"It was definitely beneficial. It was beneficial for us to get to grips with what LAC…because it is such a new concept, to get to grips with what LAC is and what it was going to be."
"I believe induction is vitally important in any job, it's really crucial: [ LAC]'s a new role."
Nevertheless, a few LACs still felt some uncertainty about their role after induction, because of the lack of precedent and the needs-led - and thus unpredictable - nature of the demands. Thirty percent of LACs reported having little or no induction, while one LAC had to argue the case for an induction period because her authority wanted her to start working with families 'right away'. Similarly, several of those who had no induction were presented with an existing or identified group of individuals to work with. This occurred where LACs were expected to carry out care management tasks or, in one case, to spend the first few months working part-time within another area of the service.
Training and Action Learning Sets
Nearly 23% of the LACs who completed the Information Sheets attended the week long residential course, mentioned in Chapter One, run by SHS and SCLD, and led by Eddie Bartnik. With one exception, respondents were extremely positive about this experience. Some had invited Mr Bartnik to their own authority, again with encouraging results. Most respondents reported other training they had received as a LAC, for example, 41% mentioned Person Centred Planning, 30% training relating to people with autism/Aspergers and 23% on direct payments/welfare benefits. Smaller numbers had received training in community building, physical/mental health issues, child protection/vulnerable adults, leadership and presentation skills, local authority procedures and relevant legislation.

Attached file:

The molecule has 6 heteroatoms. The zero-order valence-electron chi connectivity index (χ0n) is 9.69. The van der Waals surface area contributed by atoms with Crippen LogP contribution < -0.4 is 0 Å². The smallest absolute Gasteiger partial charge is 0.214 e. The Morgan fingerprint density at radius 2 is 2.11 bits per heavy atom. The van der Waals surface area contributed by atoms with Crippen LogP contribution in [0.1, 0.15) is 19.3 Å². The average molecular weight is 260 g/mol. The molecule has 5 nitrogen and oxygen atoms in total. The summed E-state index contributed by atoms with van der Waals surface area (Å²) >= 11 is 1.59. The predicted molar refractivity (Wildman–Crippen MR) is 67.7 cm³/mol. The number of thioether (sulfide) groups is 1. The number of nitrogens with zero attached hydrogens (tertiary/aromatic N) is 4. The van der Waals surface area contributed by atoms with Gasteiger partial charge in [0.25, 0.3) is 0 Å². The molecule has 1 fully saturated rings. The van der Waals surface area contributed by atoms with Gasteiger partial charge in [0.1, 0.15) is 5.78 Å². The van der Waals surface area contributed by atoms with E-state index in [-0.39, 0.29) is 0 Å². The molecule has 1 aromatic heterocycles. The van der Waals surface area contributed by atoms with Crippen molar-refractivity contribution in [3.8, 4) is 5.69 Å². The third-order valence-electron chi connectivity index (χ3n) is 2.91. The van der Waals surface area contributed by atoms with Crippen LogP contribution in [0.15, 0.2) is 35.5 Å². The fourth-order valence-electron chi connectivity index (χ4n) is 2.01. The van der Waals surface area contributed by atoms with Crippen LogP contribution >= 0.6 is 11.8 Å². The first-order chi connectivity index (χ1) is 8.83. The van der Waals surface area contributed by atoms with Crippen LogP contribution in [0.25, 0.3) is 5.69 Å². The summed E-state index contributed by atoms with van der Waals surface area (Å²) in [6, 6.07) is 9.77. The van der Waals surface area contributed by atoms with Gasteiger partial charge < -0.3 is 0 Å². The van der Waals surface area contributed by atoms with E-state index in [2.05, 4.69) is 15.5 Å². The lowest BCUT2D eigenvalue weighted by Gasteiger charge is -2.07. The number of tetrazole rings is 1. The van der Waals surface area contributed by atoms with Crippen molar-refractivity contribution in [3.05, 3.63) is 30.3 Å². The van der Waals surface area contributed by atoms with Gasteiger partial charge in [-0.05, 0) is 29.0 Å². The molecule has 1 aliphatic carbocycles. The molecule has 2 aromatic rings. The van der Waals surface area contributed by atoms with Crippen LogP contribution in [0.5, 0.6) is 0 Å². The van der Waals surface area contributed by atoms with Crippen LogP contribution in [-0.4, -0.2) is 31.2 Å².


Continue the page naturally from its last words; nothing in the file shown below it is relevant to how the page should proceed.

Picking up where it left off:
Eighty-two per cent had attended the Action Learning Sets ( ALS) run by SCLD (see pages 10-11). Interview respondents were invited to comment on the usefulness of this training. Overall, responses were positive with LACs from 15 authorities expressing favourable views, and a further five identifying positive features along with some reservations. One experienced LAC commented:
"They are very useful because they keep us to the principles; we are talking with like-minded people and they help us in terms of reflection but also when, you know, if things are getting really difficult and we really just can't find a way, a solution…I think by going there and sharing that, you always come away back feeling a bit more enthused and a bit more inspired."
Other phrases used to describe the Action Learning Sets included 'absolutely brilliant', 'a lifeline', 'fabulous', 'extremely beneficial' and 'generally useful'. Meeting other LACs and the mutual support involved was highly valued by nearly all respondents, especially those who were the only LAC in their authority and/or where there was a lack of acceptance or understanding of the role locally. Indeed, a couple of LACs added that without the ALS they may not have stayed in post. The point made above about the value of returning to 'basic principles' was echoed by other LACs. Several highlighted the importance of having time to reflect on their practice, to learn from what others were doing or, more directly, be supported in thinking through a current issue of their own. Some identified particular sessions, trainers or invited speakers they had found useful.